‘If we achieve our aims the UK will be a world leader in construction – opening the doors to opportunities in a sector expected to be worth over £10 trillion globally by 2025.’ Sam Stacey
At the heart of the Sector Deal, the Construction Innovation Hub will bring technologies used successfully in other industries to transform built environment processes, writes Sam Stacey.
The UK construction industry is facing a once-in-a-generation opportunity for transformation, but it cannot deliver the infrastructure and homes the UK needs the way it currently operates. The industry is very labour intensive, processes depend on one stage being completed before the next starts, there are high levels of material waste, variable quality, and gaps between designed and actual asset performance.
In the past, construction has been held back by industry fragmentation and lack of applicable technology. We will change that through a partnership between government and industry.
In July 2018, the government published the Construction Sector Deal as part of the Industrial Strategy. The Sector Deal describes how government procurement will drive change in the design and assembly of buildings, how skills challenges will be addressed, and how £170m provided as part of the Industrial Strategy Challenge Fund (ISCF) will bring to market the solutions needed for transforming construction.
This will mobilise a critical mass of clients, construction firms and materials suppliers to start the transition to a new approach that embraces digital, and offsite manufacturing technologies.
To seize this opportunity, the sector will have to change – it will have to go through the industrial and information revolutions. The challenge is great, but if we achieve our aims, the UK will be a world leader in construction – opening the doors to new market opportunities in an expanding sector expected to be worth over £10 trillion globally by 2025.
At the heart of the Sector Deal is the Construction Innovation Hub (CIH). This ties together and enables all other elements of the Sector Deal – collaborative R&D, building strong supply chains and the government’s £20bn a year construction procurement to deliver better-performing buildings. The CIH consists of a partnership between three centres of excellence: the Manufacturing Technology Centre (MTC), the Building Research Establishment (BRE) and Cambridge University’s Centre for Digital Built Britain (CDBB).
The CIH will bring technologies used successfully in other industries to the construction of buildings and infrastructure. Digital technologies will be used to design buildings based on components – in the same way cars are built now. Manufacturing processes will be developed to produce these to high standards – enabling rapid production of buildings to lower costs.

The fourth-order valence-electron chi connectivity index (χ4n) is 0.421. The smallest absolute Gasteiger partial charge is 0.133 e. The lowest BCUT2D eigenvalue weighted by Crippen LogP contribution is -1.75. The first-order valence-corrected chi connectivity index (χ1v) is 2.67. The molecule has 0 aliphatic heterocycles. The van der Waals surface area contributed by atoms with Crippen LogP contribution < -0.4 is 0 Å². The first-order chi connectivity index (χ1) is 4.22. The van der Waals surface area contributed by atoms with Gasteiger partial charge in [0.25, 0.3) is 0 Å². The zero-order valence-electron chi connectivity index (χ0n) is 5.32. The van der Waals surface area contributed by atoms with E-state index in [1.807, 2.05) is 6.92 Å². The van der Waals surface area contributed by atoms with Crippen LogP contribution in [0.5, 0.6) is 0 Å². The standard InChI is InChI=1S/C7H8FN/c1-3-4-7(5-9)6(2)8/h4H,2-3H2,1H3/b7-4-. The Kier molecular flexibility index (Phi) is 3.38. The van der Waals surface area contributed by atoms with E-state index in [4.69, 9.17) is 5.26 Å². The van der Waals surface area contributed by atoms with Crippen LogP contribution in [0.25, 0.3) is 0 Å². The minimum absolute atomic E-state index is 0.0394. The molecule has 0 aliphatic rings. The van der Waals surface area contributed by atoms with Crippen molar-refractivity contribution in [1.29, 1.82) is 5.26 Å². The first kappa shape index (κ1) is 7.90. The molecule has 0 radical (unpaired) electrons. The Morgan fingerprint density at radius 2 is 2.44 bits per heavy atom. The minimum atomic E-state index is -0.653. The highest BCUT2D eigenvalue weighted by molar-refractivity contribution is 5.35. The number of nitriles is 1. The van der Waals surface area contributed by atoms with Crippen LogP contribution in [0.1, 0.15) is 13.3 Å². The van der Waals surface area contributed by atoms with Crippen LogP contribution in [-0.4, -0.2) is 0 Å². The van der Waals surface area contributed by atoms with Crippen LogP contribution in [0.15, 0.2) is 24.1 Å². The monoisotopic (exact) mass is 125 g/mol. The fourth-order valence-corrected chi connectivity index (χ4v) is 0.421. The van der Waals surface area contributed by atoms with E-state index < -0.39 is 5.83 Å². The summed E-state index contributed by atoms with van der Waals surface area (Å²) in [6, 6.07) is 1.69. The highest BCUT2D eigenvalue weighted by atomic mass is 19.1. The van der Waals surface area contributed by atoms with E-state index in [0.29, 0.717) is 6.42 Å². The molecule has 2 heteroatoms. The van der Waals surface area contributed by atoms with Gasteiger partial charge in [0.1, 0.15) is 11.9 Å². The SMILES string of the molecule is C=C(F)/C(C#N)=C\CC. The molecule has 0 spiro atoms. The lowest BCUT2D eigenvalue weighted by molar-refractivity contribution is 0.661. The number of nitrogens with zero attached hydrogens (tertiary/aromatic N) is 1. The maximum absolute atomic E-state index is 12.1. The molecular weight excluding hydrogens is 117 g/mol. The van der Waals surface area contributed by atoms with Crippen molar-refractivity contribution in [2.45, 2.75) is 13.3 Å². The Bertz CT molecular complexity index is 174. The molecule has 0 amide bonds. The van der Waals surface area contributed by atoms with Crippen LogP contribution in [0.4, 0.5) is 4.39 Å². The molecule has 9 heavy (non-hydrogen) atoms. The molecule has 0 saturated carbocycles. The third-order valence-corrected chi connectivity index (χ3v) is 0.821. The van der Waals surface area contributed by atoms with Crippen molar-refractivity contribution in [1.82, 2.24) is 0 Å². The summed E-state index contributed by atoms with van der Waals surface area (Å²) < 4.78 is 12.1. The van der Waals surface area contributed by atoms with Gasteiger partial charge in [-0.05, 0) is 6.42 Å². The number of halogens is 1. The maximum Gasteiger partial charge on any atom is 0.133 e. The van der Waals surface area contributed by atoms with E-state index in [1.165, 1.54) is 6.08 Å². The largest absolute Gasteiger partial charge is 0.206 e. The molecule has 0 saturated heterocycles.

Value of data
Data will become an increasingly valuable commodity – with material traceability, so we will know what has been installed where and to what standard – making buildings safer.
Safety on site will also improve, making the sector attractive to a more diverse workforce. Factories established as part of new growing UK supply chains can be located where the social return is greatest, bringing regeneration and skilled jobs to manufacturing heartlands.
Digital techniques such as augmented and virtual reality will be brought into construction for the first time. The latest generation of robots will assist workers on site and in factories. Self-driving excavators and robotic cranes will be introduced to construction sites. Smart sensors and digital systems will be incorporated in buildings and infrastructure, so they can manage and maintain themselves.
All this will mean that we will be able to build much faster, cheaper and more sustainably than we do today. Not only, for example, will we be able to produce nine schools for the price of five today, but the learning experience for the pupils in those schools will be better.
The Construction Industry Sector Deal represents an opportunity to make the UK construction industry a world leader.
Sam Stacey was previously Skanska’s innovation director and is now head of the Transforming Construction Challenge at UK Research and Innovation